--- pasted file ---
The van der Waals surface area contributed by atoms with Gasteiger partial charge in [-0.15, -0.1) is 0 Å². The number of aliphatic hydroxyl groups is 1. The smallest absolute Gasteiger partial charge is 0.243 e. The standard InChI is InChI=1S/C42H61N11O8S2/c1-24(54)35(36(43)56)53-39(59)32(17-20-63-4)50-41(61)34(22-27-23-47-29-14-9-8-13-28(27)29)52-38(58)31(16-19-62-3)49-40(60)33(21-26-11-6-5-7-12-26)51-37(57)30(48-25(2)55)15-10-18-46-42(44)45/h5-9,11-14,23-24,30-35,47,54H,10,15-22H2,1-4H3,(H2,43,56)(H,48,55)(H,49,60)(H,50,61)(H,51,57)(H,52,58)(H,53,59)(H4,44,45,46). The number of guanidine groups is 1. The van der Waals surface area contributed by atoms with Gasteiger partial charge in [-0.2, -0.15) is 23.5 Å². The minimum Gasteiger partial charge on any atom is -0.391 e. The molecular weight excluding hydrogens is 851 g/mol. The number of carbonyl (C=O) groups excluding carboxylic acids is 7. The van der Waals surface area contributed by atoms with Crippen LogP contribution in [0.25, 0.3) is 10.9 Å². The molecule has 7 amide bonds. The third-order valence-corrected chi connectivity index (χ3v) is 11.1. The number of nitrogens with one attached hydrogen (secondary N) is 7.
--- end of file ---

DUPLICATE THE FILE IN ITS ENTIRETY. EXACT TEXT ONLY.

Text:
The van der Waals surface area contributed by atoms with Gasteiger partial charge in [-0.15, -0.1) is 0 Å². The number of aliphatic hydroxyl groups is 1. The smallest absolute Gasteiger partial charge is 0.243 e. The standard InChI is InChI=1S/C42H61N11O8S2/c1-24(54)35(36(43)56)53-39(59)32(17-20-63-4)50-41(61)34(22-27-23-47-29-14-9-8-13-28(27)29)52-38(58)31(16-19-62-3)49-40(60)33(21-26-11-6-5-7-12-26)51-37(57)30(48-25(2)55)15-10-18-46-42(44)45/h5-9,11-14,23-24,30-35,47,54H,10,15-22H2,1-4H3,(H2,43,56)(H,48,55)(H,49,60)(H,50,61)(H,51,57)(H,52,58)(H,53,59)(H4,44,45,46). The number of guanidine groups is 1. The van der Waals surface area contributed by atoms with Gasteiger partial charge in [-0.2, -0.15) is 23.5 Å². The minimum Gasteiger partial charge on any atom is -0.391 e. The molecular weight excluding hydrogens is 851 g/mol. The number of carbonyl (C=O) groups excluding carboxylic acids is 7. The van der Waals surface area contributed by atoms with Crippen LogP contribution in [0.25, 0.3) is 10.9 Å². The molecule has 7 amide bonds. The third-order valence-corrected chi connectivity index (χ3v) is 11.1. The number of nitrogens with one attached hydrogen (secondary N) is 7.